Analysis of the second day at Cowes Week 2008
All the news and interviews from Cowes Week 2008 here
Yachtsmen from across the world are drawn to the Solent for the testing conditions and the second day of Skandia Cowes Week proved more challenging than most as stiff winds converged with strong spring tides to make for some highly eventful and exciting racing.
By early afternoon, the wind instruments were showing 20 knots of breeze, gusting 26 but there were also rain squalls, poor visibility and lumpy seas to contend with, which resulted in a series of collisions and breakages.
Runaway Bus holed
Peter William’s quarter tonner Runaway Bus ended up with a large hole in her starboard side just above the waterline following a collision with Sgt Pepper.
Victoria Scott, who was on the bow, described the incident: “We were coming down off the Green running down towards the finish line and had a bit of a broach. Unfortunately Sgt Pepper was on our windward side and we went straight up into them.
“We were doing top speed and just had a wipe-out broach. There was nothing they could do really and they dragged our pulpit, couldn’t get off and eventually the side of the boat gave way.
“The hole is above the waterline. The inshore lifeboat was on standby but as long as we kept the boat heeled over we weren’t taking on water.”
Cactus Jack, racing in IRC Class 4, plus a Sonata both lost their rigging as the rescue services were alerted.
Team Pindar solve parking problem
3 Sad Old Blokes lost the right to fly the coveted pink spinnaker tomorrow after they were beaten into second place by Ian Williams’ Team Pindar who enjoyed one of the most dramatic overnight improvements in performance, rising from 30th place on Saturday to first on Sunday by a margin of one minute and 17 secs.
It was a shock they were so far back in the curtain-raiser since they are current ISAF match racing world champions but Williams had a top tip up his sleeve.
“Get an outside spot in the Laser SB3 boat park so you can get out quickly,” he said.
“We were blocked in and only got out to the start ten minutes before the gun so we found a different parking spot last night and had 45 minutes before the start so we got our bearings which made all the difference. We were at the buoy end, gybed away immediately and got into clear air quickly.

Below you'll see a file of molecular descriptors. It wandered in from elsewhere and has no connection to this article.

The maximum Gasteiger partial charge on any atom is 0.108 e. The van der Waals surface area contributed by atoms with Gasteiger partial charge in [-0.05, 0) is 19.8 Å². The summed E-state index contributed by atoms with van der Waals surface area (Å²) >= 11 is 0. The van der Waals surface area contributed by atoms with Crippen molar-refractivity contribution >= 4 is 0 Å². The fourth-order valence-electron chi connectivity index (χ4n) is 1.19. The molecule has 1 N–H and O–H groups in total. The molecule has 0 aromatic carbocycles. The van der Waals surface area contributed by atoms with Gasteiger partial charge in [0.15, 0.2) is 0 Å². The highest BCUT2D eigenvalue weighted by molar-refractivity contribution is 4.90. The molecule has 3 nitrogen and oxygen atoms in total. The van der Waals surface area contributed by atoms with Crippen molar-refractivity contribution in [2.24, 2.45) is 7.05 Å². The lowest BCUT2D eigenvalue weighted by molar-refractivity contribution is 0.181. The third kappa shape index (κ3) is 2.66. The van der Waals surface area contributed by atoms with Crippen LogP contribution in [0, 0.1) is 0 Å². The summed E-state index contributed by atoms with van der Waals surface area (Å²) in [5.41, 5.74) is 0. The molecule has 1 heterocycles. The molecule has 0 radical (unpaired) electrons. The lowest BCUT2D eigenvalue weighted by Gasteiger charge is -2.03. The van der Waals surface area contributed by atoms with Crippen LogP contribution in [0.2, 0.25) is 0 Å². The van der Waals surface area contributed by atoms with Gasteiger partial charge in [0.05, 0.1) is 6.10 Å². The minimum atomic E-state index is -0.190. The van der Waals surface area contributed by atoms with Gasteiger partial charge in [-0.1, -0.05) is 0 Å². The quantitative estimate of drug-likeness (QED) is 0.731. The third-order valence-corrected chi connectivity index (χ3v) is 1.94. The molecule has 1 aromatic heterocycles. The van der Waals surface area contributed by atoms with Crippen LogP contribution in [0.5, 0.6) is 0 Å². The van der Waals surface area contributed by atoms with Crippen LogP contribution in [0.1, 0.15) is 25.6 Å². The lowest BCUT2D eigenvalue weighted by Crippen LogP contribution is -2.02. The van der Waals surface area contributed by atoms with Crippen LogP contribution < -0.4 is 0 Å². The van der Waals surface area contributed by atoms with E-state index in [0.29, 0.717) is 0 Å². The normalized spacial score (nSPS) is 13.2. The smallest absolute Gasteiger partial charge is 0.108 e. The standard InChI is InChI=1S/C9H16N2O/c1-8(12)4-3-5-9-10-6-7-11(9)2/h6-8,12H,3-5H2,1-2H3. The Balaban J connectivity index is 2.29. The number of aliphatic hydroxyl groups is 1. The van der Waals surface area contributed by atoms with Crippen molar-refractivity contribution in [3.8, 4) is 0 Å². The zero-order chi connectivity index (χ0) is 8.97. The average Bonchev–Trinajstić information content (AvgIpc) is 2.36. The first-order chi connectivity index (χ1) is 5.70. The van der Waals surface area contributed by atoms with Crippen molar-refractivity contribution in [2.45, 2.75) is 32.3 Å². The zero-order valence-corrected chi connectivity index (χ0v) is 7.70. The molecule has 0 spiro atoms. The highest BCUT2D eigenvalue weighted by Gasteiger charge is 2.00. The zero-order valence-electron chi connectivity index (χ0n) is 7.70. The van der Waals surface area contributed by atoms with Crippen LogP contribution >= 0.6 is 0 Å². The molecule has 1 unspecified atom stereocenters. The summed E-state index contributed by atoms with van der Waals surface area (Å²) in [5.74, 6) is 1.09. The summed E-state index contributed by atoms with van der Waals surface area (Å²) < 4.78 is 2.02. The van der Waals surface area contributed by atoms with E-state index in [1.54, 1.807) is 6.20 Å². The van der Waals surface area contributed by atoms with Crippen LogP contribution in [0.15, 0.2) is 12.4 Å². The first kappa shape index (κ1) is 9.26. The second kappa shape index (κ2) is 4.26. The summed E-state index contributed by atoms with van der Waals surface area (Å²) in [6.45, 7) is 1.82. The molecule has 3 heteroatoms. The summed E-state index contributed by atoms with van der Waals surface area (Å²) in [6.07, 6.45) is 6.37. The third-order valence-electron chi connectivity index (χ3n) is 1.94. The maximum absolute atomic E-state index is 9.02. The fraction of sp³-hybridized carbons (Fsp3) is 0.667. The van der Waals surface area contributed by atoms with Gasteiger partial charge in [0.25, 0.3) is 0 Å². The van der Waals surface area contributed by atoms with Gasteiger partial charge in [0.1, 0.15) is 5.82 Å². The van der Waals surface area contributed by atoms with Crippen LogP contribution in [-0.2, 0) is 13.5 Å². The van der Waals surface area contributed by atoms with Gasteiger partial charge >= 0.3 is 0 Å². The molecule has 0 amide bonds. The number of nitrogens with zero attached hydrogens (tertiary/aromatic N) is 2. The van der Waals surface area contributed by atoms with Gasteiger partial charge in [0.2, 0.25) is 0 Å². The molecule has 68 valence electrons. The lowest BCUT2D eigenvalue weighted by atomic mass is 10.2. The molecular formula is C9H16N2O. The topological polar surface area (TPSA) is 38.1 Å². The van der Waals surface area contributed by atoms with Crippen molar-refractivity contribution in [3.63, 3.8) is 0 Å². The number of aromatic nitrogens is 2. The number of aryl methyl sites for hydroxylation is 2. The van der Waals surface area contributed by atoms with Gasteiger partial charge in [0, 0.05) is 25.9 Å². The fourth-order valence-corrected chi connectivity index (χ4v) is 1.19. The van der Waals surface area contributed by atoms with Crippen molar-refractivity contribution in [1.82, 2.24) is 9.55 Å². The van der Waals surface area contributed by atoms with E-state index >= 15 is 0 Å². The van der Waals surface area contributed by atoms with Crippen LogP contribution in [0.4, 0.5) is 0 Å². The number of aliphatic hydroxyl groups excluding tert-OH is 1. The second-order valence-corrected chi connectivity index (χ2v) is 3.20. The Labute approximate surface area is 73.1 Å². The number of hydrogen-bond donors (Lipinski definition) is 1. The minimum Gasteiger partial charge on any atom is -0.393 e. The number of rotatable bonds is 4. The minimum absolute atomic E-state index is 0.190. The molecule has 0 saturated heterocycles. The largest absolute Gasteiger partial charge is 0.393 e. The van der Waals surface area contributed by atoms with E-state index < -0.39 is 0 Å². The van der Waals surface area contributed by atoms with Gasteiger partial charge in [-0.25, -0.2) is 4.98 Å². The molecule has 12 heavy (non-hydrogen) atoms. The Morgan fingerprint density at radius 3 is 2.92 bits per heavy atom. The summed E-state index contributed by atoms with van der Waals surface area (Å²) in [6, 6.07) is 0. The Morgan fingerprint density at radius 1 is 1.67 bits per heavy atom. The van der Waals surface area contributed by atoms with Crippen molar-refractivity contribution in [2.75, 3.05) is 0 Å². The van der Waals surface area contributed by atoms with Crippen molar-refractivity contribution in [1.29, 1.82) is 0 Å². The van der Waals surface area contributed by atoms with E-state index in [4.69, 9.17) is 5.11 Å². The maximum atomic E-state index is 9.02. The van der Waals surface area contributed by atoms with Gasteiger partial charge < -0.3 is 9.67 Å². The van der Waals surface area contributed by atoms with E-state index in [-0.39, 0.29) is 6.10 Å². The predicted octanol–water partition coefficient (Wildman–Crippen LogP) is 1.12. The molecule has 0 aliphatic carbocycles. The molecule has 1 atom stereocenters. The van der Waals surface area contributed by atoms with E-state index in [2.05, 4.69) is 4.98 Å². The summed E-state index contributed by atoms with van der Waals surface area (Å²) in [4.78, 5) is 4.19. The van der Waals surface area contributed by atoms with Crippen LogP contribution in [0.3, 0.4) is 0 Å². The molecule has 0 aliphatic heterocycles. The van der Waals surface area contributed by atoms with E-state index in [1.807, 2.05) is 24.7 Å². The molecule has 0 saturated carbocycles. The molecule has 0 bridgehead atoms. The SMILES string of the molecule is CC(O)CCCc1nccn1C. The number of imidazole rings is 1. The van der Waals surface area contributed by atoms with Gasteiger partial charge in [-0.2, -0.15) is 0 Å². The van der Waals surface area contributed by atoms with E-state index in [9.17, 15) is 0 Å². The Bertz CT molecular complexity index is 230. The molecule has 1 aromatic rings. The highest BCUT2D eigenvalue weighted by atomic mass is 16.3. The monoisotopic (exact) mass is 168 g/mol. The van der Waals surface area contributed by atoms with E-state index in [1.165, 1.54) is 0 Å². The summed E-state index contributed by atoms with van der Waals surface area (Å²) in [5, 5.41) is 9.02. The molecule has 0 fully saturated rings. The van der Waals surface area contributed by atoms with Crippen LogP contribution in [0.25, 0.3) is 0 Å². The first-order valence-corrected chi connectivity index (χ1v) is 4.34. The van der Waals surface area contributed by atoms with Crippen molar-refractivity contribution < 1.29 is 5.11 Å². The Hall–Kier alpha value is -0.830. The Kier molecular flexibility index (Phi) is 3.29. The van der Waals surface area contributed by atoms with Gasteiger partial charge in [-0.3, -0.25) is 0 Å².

Williams, and his distinguished crew of Mark Nicoles and Simon Shaw, are at Skandia Cowes Week to train for the world match-racing tour but while they clearly have pedigree, their experience is limited having spent just two weekends competing in SB3s over the past 18 months.
“That could count against us in the long run because some of the guys in the class are very experienced so when the conditions change they will know how to set up their rigs a little better and how the boats will respond so they may well be more consistent over the week but I would like to think we will be competitive from now on,” said Williams.
Aimee wins again
Aimee, Julia Bailey’s Dragon has made a stonkingly good start to her 10th Skandia Cowes Week, posting two wins in two races and shaving ten seconds off the winning margin in the stronger breezes thanks to secret weapon Joe Bailey, Julia’s nine year-old nephew who is proving to be a highly mobile and versatile 32 kg package. Len Jones’ Rumours, which was second overall in 2007 were runners up.
Tonight the class will attend the Dragon cocktail party at the Royal Corinthian YC so starting manoeuvres tomorrow are expected to be a little dusty.
John Mander and his ‘ace’ helmsman son Rupert have become a real tour de force in the Flying 15 class over the 20 years and 2008 is no exception with two wins in two races already under their belt on their 2003 built Men Behaving Badly.
In 2007, they managed five wins in seven races and on the evidence of their performances this week, which resulted in a victory by more than three minutes over Gavin Tappenden’s Fflux today, the rest of the 14 strong field may already be feeling a little dispirited.
It’s a Mac – Family affair
The Brighton medics on board Joe 90, the J/90 racing in the J-Sprit class, also made it two in two, relishing the stronger winds to record a whopping 17 minute win over second placed Trion.
Duncan MacDonald, Phil Thomas and Charlie Wise bought their boat, formerly Moose on the Loose, in October last year and have won every club race they have competed in. Although they posted a tenth at Cork, they could be well placed to pick up their first Skandia Cowes Week trophy if the winds continue to blow.
Duncan’s brother Neal, the veteran Volvo racer who is competing with his wife Lisa on Stuart Robinson’s TP52 Stay Calm, had a disappointing day by their standards coming fifth in IRC Class Zero though the diem horribilus belonged to Andy Soriano who rounded the mark the wrong way in his Mills 68 Alegre and retired.
By contrast, Niklas Zennstrom, winner of yesterday Queen’s Cup had another resounding win in his TP52 Ran, this time with a ten minute advantage over Henri-Lloyd Cutting Edge who finished a minute ahead of Charles Dunstone’s TP52 Rio on corrected time.
The 39-strong J/109 class were given a committee boat start but struggled to locate it prompting the race committee to signal a general recall. A restart under the ‘Black Flag’ rule found the fleet in less unruly form and Michael Jones raced to victory in Joyride with one of the favourites for the 2008 title Shiva, campaigned by Matt Boyle in second place.
Contender for the brand new Liz Earle “Close Shave Trophy” which at the end of the week will be awarded to the overall winner across all classes who grasps victory by the closest margin, is Nick Woolgar’s Goose who snatched a ten secs win over second placed Lady Laetitia, campaigned by Willie Clegg, Rory James-Duff and Billy Clegg.